Synopses & Reviews
Revered by Buddhists in the United States and China, Master Sheng-yen shares his wisdom and teachings in this first comprehensive English primer of Chan, the Chinese tradition of Buddhism that inspired Japanese Zen. Often misunderstood as a system of mind games, the Chan path leads to enlightenment through apparent contradiction. While demanding the mental and physical discipline of traditional Buddhist doctrine, it asserts that wisdom (Buddha-nature) is innate and immediate in all living beings, and thus not to be achieved through devotion to the strictures of religious practice. You arrive without departing.
Master Sheng-yen provides an unprecedented understanding of Chan, its precepts, and its practice. Beginning with a basic overview of Buddhism and meditation, Hoofprint of the Ox details the progressive mental exercises traditionally followed by all Buddhists. Known as the Three Disciplines, these procedures develop moral purity, meditative concentration, and enlightening insight through the "stilling" of the mind. Master Sheng-yen then expounds Chan Buddhism, recounting its centuries-old history in China and illuminating its fundamental tenets. He contemplates the nature of Buddhahood, specifies the physical and mental prerequisites for beginning Chan practice, and humbly considers what it means to be an enlightened Chan master.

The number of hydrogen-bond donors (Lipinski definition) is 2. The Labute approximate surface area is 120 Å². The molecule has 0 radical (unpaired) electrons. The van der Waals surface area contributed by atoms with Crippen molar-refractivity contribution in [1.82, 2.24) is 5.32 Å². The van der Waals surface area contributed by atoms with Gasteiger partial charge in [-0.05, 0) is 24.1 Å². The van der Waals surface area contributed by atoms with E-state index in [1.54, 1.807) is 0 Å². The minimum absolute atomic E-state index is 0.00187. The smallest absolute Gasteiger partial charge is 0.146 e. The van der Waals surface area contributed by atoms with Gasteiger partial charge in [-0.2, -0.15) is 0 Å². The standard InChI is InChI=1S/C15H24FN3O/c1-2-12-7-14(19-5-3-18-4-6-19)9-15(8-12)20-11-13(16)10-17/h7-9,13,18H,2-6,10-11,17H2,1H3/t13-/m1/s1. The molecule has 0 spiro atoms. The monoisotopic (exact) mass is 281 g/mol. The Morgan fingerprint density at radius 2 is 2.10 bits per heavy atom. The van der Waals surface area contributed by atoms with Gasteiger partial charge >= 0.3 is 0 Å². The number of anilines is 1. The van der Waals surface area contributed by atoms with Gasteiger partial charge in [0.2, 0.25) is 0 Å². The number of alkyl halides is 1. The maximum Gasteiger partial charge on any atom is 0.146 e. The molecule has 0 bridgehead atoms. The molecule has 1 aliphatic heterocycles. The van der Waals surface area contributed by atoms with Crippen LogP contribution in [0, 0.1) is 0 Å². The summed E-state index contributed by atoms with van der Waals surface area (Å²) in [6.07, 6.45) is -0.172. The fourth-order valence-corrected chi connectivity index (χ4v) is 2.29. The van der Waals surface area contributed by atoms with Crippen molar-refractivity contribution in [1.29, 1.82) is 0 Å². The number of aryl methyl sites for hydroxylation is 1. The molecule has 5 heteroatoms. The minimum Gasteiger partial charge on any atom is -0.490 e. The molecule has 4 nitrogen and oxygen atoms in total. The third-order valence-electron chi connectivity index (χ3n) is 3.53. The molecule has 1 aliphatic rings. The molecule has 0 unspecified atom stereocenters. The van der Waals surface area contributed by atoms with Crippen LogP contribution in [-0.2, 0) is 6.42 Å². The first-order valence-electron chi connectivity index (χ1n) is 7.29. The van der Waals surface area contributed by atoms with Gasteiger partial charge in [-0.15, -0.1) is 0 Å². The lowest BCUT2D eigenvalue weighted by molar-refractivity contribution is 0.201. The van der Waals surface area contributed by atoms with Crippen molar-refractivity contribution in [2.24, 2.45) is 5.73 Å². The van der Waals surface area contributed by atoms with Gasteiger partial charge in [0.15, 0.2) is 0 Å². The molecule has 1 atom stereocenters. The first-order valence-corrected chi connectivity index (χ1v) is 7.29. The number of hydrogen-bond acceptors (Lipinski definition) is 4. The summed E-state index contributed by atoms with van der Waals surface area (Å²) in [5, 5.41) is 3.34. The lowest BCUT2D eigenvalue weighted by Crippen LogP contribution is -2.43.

Drawing its title from a famous series of pictures that symbolizes the Chan path as the search of an ox-herd for his wayward ox, Hoofprint of the Ox is an inspirational guide to self-discovery through mental transformation. A profound contribution to Western understanding of Chan and Zen, this book is intended for practicing Buddhists as well as anyone interested in learning about the Buddhist path.
Revered by Buddhists in the United States and China, Master Sheng-Yen shares his wisdom and teachings in this first comprehensive English primer of Chan, the Chinese tradition of Buddhism that inspired Japanese Zen. Beginning with a basic overview, this book details the progressive mental exercises traditionally followed by Buddhists.
About the Author
is an expatriate monk from mainland China who has been teaching in Taiwan and the United States for over two decades. He is the author of numerous popular and academic works, including Subtle Wisdom: Understanding Suffering, Cultivating Compassion through Ch'an Buddhism
(1999) and Complete Enlightenment: Translation and Commentary on the Sutra of Complete Enlightenment
(1997). He leads Dharma Drum Mountain, one of the three largest Buddhist organizations in Taiwan.